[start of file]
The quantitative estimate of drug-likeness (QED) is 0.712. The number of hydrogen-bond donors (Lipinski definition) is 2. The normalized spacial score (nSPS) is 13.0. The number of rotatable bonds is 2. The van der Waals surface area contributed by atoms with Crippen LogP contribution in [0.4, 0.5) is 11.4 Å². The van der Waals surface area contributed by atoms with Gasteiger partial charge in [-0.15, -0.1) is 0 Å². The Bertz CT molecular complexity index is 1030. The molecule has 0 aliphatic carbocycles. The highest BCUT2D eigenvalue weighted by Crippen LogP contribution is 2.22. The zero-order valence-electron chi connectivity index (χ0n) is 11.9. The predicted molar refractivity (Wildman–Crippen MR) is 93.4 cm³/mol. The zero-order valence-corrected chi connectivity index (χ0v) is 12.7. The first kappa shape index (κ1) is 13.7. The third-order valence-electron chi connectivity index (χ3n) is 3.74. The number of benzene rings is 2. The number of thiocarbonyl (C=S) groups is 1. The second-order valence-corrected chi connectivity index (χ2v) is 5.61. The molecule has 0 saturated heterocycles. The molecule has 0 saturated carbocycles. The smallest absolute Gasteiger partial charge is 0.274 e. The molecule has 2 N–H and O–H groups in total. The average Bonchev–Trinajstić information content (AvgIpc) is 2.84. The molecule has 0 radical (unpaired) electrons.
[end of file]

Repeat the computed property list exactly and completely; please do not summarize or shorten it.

The quantitative estimate of drug-likeness (QED) is 0.712. The number of hydrogen-bond donors (Lipinski definition) is 2. The normalized spacial score (nSPS) is 13.0. The number of rotatable bonds is 2. The van der Waals surface area contributed by atoms with Crippen LogP contribution in [0.4, 0.5) is 11.4 Å². The van der Waals surface area contributed by atoms with Gasteiger partial charge in [-0.15, -0.1) is 0 Å². The Bertz CT molecular complexity index is 1030. The molecule has 0 aliphatic carbocycles. The highest BCUT2D eigenvalue weighted by Crippen LogP contribution is 2.22. The zero-order valence-electron chi connectivity index (χ0n) is 11.9. The predicted molar refractivity (Wildman–Crippen MR) is 93.4 cm³/mol. The zero-order valence-corrected chi connectivity index (χ0v) is 12.7. The first kappa shape index (κ1) is 13.7. The third-order valence-electron chi connectivity index (χ3n) is 3.74. The number of benzene rings is 2. The number of thiocarbonyl (C=S) groups is 1. The second-order valence-corrected chi connectivity index (χ2v) is 5.61. The molecule has 0 saturated heterocycles. The molecule has 0 saturated carbocycles. The smallest absolute Gasteiger partial charge is 0.274 e. The molecule has 2 N–H and O–H groups in total. The average Bonchev–Trinajstić information content (AvgIpc) is 2.84. The molecule has 0 radical (unpaired) electrons.